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EA's NHL franchise continues to sharpen its edges in an attempt to deliver the most complete hockey experience on a console.
Last year's effort was a commendable rebuilding, but for the 2016-17 season, EA's hockey sim looks like it's beginning to carve out a new identity -- even if a few blemishes from its legacy continue to show.
New for 2017 are a set of gameplay modes that incorporate the sport's real-life expansion like the World Cup of Hockey as well as a more fleshed out Be a GM experience, now called Franchise Mode. And for the fans who need even more fantasy hockey in their lives, there's Draft Champions mode.
Your personal feelings or politics as a hockey fan towards the World Cup of Hockey aside, the game does do a solid job of importing the tournament's brand to NHL 17. You can play in the eight-team international tournament, which feels a lot like a massive all-star team round-robin.
Be a Pro continues to be my favorite way to play NHL 17 when I'm not simulating a postseason run. There are a handful of new customization options in the player creation toolset, but for me, the best part is watching your player compete to get drafted and earn a spot on an NHL team's roster.
In the game's most popular mode, the online EA Sports Hockey League (or EASHL), a bevy of customizable options have been given to the player including, most notably, custom arenas. Along with Franchise Mode, EASHL players can build out their own team's arena essentially from the ground up -- right down to the scoreboard design, railings, paint and more.
The game's overall packaging has had a facelift, too. The menus look totally different and are, for the most part, zippier. It's a marked improvement over years past and much more painless experience navigating through the game's various options and settings. If you've ever felt handcuffed by stuff like that, you'll notice the bump right away.
So while all of these bullet points are great on paper, I'm much more concerned with how well NHL captures the game I love so much. If playing an NHL game doesn't feel like a live hockey game, then what's the point?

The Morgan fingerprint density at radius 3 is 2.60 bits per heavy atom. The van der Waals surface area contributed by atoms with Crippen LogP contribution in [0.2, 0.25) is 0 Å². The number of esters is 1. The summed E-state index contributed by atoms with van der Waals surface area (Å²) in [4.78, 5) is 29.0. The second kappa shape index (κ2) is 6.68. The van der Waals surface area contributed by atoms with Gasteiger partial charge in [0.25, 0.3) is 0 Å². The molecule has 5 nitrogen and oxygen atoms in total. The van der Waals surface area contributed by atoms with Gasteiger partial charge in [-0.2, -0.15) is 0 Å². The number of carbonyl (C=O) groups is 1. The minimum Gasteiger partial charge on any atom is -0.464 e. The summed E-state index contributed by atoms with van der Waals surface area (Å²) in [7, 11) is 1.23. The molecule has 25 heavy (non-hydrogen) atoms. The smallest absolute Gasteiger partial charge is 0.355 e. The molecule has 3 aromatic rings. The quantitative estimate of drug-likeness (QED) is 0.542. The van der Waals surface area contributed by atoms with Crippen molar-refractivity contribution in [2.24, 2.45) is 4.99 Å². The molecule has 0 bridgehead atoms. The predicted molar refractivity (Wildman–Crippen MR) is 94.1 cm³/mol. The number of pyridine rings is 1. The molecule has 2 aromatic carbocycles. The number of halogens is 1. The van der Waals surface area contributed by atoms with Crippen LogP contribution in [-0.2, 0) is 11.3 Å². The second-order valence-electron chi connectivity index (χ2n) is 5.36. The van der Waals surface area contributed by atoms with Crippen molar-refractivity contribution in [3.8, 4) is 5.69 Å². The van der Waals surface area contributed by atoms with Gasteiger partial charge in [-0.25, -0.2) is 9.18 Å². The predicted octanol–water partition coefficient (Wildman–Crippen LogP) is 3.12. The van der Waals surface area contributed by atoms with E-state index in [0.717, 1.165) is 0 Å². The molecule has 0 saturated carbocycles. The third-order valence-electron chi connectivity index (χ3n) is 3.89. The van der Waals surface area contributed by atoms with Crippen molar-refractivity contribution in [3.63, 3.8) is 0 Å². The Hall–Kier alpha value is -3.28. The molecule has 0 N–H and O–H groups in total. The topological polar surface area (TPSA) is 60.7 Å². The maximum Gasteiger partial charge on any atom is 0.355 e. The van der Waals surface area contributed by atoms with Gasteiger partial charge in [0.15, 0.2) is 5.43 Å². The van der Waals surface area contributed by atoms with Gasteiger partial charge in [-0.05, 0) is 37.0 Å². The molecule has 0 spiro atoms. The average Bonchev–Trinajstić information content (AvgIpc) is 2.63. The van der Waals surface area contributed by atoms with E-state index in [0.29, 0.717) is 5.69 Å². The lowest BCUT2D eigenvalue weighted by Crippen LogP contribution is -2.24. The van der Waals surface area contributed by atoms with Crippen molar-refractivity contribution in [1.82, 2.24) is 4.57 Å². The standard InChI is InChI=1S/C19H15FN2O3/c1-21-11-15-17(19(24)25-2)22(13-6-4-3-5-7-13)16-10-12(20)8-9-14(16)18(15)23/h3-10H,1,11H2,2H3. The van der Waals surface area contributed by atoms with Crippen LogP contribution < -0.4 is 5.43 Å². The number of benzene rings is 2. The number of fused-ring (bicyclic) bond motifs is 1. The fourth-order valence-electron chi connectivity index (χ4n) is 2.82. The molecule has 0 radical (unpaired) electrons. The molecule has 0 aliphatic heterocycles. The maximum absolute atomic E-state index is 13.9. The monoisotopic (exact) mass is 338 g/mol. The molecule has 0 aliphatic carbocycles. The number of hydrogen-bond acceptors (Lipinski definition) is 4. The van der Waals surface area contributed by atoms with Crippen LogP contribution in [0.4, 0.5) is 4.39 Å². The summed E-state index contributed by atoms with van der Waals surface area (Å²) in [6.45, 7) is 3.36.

There's not much to complain about in the presentation department as the likenesses to a real life NBC broadcast are spot-on. Not much has evolved since the game adopted the NHL on NBC branding a few years ago, but it's still undeniably sound.
On the ice is more of a mixed bag. The most immediately noticeable improvement I was able to sniff out was puck pick-ups. Players don't stall while getting the puck to their stick as much as they used to, and it definitely speeds up the overall pace of the game.
Player positioning has also received a solid refinement too. I'm not noticing nearly as many passes to unmanned points or cycles to empty corners of the ice. For the most part, I'm finding the AI is more aware of team aspects of the game, which really helps me personally because I like playing NHL games the way hockey is supposed to be played -- and less like a video-game version of the sport, if that makes sense.
The on-ice trainer that debuted last year is back and deeper. It's a graphical overlay that guides you through the various controls at your disposal and aims to encourage you to try out different maneuvers too. I still found this feature to level off at a certain point, leaving me wanting more from it. I also wished it cycled through some controls a second time instead of just assuming I'll remember a certain button combination indefinitely. I still enjoy playing with the trainer turned on -- in fact, I can't imagine playing without it anymore, especially for passing assistance.
Every year I nitpick over puck physics and things that just don't feel "right" about the way the game does hockey. A handful of details still irk me about puck behavior, most of them linger around from last year. But here's the thing: NHL 17 is still a damn fine hockey game. It's also the only hockey video game you can play.
If you're like me -- and I guess you are, because you're reading a review of the only hockey game you can buy -- you're going to find a lot to like in NHL 17. Sure, perhaps the series isn't where it was five years ago, but it's encouraging to see it evolve, if only at an incremental year-over-year pace.